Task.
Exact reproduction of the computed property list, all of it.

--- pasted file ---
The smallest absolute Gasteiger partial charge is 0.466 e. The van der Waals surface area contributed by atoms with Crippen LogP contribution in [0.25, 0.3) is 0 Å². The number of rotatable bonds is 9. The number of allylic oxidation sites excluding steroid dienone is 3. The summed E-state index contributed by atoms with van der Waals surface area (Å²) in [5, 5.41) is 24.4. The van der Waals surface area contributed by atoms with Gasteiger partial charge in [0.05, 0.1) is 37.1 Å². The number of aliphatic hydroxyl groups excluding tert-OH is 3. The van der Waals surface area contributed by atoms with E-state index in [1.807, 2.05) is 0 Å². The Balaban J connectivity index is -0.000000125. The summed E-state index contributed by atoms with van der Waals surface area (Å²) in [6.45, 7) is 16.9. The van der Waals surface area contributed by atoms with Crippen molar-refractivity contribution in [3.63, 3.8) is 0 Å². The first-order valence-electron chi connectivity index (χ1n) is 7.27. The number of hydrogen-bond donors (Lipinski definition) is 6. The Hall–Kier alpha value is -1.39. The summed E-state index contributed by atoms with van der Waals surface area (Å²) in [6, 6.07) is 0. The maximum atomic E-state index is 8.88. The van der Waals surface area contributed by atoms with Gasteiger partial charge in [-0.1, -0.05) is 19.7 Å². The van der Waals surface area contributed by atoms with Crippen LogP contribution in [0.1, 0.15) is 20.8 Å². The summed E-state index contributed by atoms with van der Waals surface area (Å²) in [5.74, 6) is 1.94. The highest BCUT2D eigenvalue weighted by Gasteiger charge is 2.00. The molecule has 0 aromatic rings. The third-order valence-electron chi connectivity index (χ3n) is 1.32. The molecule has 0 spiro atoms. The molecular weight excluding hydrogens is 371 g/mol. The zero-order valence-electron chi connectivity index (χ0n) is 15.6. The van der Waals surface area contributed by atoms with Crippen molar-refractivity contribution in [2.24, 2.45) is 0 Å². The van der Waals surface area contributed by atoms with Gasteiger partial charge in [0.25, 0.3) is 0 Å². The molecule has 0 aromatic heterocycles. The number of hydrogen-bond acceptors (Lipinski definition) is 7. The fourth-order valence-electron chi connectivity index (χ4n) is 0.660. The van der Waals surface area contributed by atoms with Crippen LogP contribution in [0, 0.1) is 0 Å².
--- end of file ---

The smallest absolute Gasteiger partial charge is 0.466 e. The van der Waals surface area contributed by atoms with Crippen LogP contribution in [0.25, 0.3) is 0 Å². The number of rotatable bonds is 9. The number of allylic oxidation sites excluding steroid dienone is 3. The summed E-state index contributed by atoms with van der Waals surface area (Å²) in [5, 5.41) is 24.4. The van der Waals surface area contributed by atoms with Gasteiger partial charge in [0.05, 0.1) is 37.1 Å². The number of aliphatic hydroxyl groups excluding tert-OH is 3. The van der Waals surface area contributed by atoms with E-state index in [1.807, 2.05) is 0 Å². The Balaban J connectivity index is -0.000000125. The summed E-state index contributed by atoms with van der Waals surface area (Å²) in [6.45, 7) is 16.9. The van der Waals surface area contributed by atoms with Crippen molar-refractivity contribution in [3.63, 3.8) is 0 Å². The first-order valence-electron chi connectivity index (χ1n) is 7.27. The number of hydrogen-bond donors (Lipinski definition) is 6. The Hall–Kier alpha value is -1.39. The summed E-state index contributed by atoms with van der Waals surface area (Å²) in [6, 6.07) is 0. The maximum atomic E-state index is 8.88. The van der Waals surface area contributed by atoms with Gasteiger partial charge in [-0.1, -0.05) is 19.7 Å². The van der Waals surface area contributed by atoms with Crippen LogP contribution in [0.1, 0.15) is 20.8 Å². The summed E-state index contributed by atoms with van der Waals surface area (Å²) in [5.74, 6) is 1.94. The highest BCUT2D eigenvalue weighted by Gasteiger charge is 2.00. The molecule has 0 aromatic rings. The third-order valence-electron chi connectivity index (χ3n) is 1.32. The molecule has 0 spiro atoms. The molecular weight excluding hydrogens is 371 g/mol. The zero-order valence-electron chi connectivity index (χ0n) is 15.6. The van der Waals surface area contributed by atoms with Crippen molar-refractivity contribution in [2.24, 2.45) is 0 Å². The van der Waals surface area contributed by atoms with Gasteiger partial charge in [0.25, 0.3) is 0 Å². The molecule has 0 aromatic heterocycles. The number of hydrogen-bond acceptors (Lipinski definition) is 7. The fourth-order valence-electron chi connectivity index (χ4n) is 0.660. The van der Waals surface area contributed by atoms with Crippen LogP contribution in [0, 0.1) is 0 Å².